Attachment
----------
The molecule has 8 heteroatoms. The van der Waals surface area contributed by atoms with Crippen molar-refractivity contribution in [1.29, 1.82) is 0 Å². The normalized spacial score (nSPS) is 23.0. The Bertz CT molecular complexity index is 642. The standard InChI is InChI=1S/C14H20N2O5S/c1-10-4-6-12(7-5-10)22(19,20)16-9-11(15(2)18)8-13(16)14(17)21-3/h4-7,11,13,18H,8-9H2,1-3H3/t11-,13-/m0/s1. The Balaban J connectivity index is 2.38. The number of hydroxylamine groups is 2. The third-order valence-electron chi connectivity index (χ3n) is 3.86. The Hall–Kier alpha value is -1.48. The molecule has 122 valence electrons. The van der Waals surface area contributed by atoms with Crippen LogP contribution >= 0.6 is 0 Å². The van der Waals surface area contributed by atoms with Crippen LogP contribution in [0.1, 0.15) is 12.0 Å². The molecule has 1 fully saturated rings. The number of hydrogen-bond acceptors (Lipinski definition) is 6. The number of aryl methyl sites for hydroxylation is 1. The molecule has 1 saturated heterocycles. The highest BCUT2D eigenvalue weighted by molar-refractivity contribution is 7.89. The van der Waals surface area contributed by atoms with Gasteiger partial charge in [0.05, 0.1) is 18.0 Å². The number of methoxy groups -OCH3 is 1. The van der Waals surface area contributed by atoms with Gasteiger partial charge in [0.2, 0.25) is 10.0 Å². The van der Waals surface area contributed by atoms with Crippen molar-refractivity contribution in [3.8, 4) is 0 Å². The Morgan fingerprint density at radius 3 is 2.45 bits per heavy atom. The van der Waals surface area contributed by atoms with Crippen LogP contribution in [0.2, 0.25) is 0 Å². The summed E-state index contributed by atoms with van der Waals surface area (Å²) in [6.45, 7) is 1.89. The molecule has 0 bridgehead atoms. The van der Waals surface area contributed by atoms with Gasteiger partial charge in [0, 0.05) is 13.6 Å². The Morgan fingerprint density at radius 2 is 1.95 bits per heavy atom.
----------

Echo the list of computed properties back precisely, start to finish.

The molecule has 8 heteroatoms. The van der Waals surface area contributed by atoms with Crippen molar-refractivity contribution in [1.29, 1.82) is 0 Å². The normalized spacial score (nSPS) is 23.0. The Bertz CT molecular complexity index is 642. The standard InChI is InChI=1S/C14H20N2O5S/c1-10-4-6-12(7-5-10)22(19,20)16-9-11(15(2)18)8-13(16)14(17)21-3/h4-7,11,13,18H,8-9H2,1-3H3/t11-,13-/m0/s1. The Balaban J connectivity index is 2.38. The number of hydroxylamine groups is 2. The third-order valence-electron chi connectivity index (χ3n) is 3.86. The Hall–Kier alpha value is -1.48. The molecule has 122 valence electrons. The van der Waals surface area contributed by atoms with Crippen LogP contribution >= 0.6 is 0 Å². The van der Waals surface area contributed by atoms with Crippen LogP contribution in [0.1, 0.15) is 12.0 Å². The molecule has 1 fully saturated rings. The number of hydrogen-bond acceptors (Lipinski definition) is 6. The number of aryl methyl sites for hydroxylation is 1. The molecule has 1 saturated heterocycles. The highest BCUT2D eigenvalue weighted by molar-refractivity contribution is 7.89. The van der Waals surface area contributed by atoms with Gasteiger partial charge in [0.05, 0.1) is 18.0 Å². The number of methoxy groups -OCH3 is 1. The van der Waals surface area contributed by atoms with Gasteiger partial charge in [0.2, 0.25) is 10.0 Å². The van der Waals surface area contributed by atoms with Crippen molar-refractivity contribution in [3.8, 4) is 0 Å². The Morgan fingerprint density at radius 3 is 2.45 bits per heavy atom. The van der Waals surface area contributed by atoms with Crippen LogP contribution in [0.2, 0.25) is 0 Å². The summed E-state index contributed by atoms with van der Waals surface area (Å²) in [6.45, 7) is 1.89. The molecule has 0 bridgehead atoms. The van der Waals surface area contributed by atoms with Gasteiger partial charge in [0, 0.05) is 13.6 Å². The Morgan fingerprint density at radius 2 is 1.95 bits per heavy atom.